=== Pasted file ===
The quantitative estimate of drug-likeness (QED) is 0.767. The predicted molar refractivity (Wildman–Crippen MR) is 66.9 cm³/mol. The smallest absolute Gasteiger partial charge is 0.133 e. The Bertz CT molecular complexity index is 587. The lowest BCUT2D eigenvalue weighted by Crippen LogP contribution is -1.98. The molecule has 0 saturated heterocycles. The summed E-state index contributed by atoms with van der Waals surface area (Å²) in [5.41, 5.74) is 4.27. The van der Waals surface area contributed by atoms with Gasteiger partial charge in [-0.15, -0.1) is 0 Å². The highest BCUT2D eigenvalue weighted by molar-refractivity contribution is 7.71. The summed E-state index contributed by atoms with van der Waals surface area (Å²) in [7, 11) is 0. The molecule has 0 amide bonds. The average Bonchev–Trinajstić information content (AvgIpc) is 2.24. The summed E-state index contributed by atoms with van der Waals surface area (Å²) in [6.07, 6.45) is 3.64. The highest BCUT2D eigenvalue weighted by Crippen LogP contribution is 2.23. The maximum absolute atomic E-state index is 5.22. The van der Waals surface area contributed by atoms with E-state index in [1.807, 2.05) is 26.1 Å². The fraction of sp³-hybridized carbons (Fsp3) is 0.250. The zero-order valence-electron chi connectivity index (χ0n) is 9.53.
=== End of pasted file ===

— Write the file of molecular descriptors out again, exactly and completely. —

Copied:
The quantitative estimate of drug-likeness (QED) is 0.767. The predicted molar refractivity (Wildman–Crippen MR) is 66.9 cm³/mol. The smallest absolute Gasteiger partial charge is 0.133 e. The Bertz CT molecular complexity index is 587. The lowest BCUT2D eigenvalue weighted by Crippen LogP contribution is -1.98. The molecule has 0 saturated heterocycles. The summed E-state index contributed by atoms with van der Waals surface area (Å²) in [5.41, 5.74) is 4.27. The van der Waals surface area contributed by atoms with Gasteiger partial charge in [-0.15, -0.1) is 0 Å². The highest BCUT2D eigenvalue weighted by molar-refractivity contribution is 7.71. The summed E-state index contributed by atoms with van der Waals surface area (Å²) in [7, 11) is 0. The molecule has 0 amide bonds. The average Bonchev–Trinajstić information content (AvgIpc) is 2.24. The summed E-state index contributed by atoms with van der Waals surface area (Å²) in [6.07, 6.45) is 3.64. The highest BCUT2D eigenvalue weighted by Crippen LogP contribution is 2.23. The maximum absolute atomic E-state index is 5.22. The van der Waals surface area contributed by atoms with E-state index in [1.807, 2.05) is 26.1 Å². The fraction of sp³-hybridized carbons (Fsp3) is 0.250. The zero-order valence-electron chi connectivity index (χ0n) is 9.53.